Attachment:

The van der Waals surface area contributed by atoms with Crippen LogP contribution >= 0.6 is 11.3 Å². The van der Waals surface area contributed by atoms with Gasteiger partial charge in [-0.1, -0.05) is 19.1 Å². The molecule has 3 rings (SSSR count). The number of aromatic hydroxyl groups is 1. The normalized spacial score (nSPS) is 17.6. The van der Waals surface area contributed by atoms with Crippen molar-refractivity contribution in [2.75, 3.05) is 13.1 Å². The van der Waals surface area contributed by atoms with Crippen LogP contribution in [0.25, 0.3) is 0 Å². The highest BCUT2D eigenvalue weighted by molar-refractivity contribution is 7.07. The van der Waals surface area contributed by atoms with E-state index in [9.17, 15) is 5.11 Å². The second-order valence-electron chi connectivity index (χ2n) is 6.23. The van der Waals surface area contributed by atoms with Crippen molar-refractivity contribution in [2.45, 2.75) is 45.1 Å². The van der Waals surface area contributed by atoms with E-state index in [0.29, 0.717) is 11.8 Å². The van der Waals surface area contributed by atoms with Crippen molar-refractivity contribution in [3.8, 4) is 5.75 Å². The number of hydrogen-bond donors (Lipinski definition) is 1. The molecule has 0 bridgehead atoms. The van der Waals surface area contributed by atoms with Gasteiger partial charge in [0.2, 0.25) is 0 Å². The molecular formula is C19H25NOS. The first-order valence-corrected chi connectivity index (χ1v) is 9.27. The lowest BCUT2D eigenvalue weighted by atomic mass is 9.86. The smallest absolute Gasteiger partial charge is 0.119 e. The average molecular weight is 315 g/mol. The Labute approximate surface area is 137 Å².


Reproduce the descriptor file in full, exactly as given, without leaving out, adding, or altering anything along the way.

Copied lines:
The van der Waals surface area contributed by atoms with Crippen LogP contribution >= 0.6 is 11.3 Å². The van der Waals surface area contributed by atoms with Gasteiger partial charge in [-0.1, -0.05) is 19.1 Å². The molecule has 3 rings (SSSR count). The number of aromatic hydroxyl groups is 1. The normalized spacial score (nSPS) is 17.6. The van der Waals surface area contributed by atoms with Crippen molar-refractivity contribution in [2.75, 3.05) is 13.1 Å². The van der Waals surface area contributed by atoms with Crippen LogP contribution in [0.25, 0.3) is 0 Å². The highest BCUT2D eigenvalue weighted by molar-refractivity contribution is 7.07. The van der Waals surface area contributed by atoms with E-state index in [9.17, 15) is 5.11 Å². The second-order valence-electron chi connectivity index (χ2n) is 6.23. The van der Waals surface area contributed by atoms with Crippen molar-refractivity contribution in [2.45, 2.75) is 45.1 Å². The van der Waals surface area contributed by atoms with E-state index in [0.29, 0.717) is 11.8 Å². The van der Waals surface area contributed by atoms with Crippen molar-refractivity contribution in [3.8, 4) is 5.75 Å². The number of hydrogen-bond donors (Lipinski definition) is 1. The molecule has 0 bridgehead atoms. The van der Waals surface area contributed by atoms with Gasteiger partial charge in [0.2, 0.25) is 0 Å². The molecular formula is C19H25NOS. The first-order valence-corrected chi connectivity index (χ1v) is 9.27. The lowest BCUT2D eigenvalue weighted by atomic mass is 9.86. The smallest absolute Gasteiger partial charge is 0.119 e. The average molecular weight is 315 g/mol. The Labute approximate surface area is 137 Å².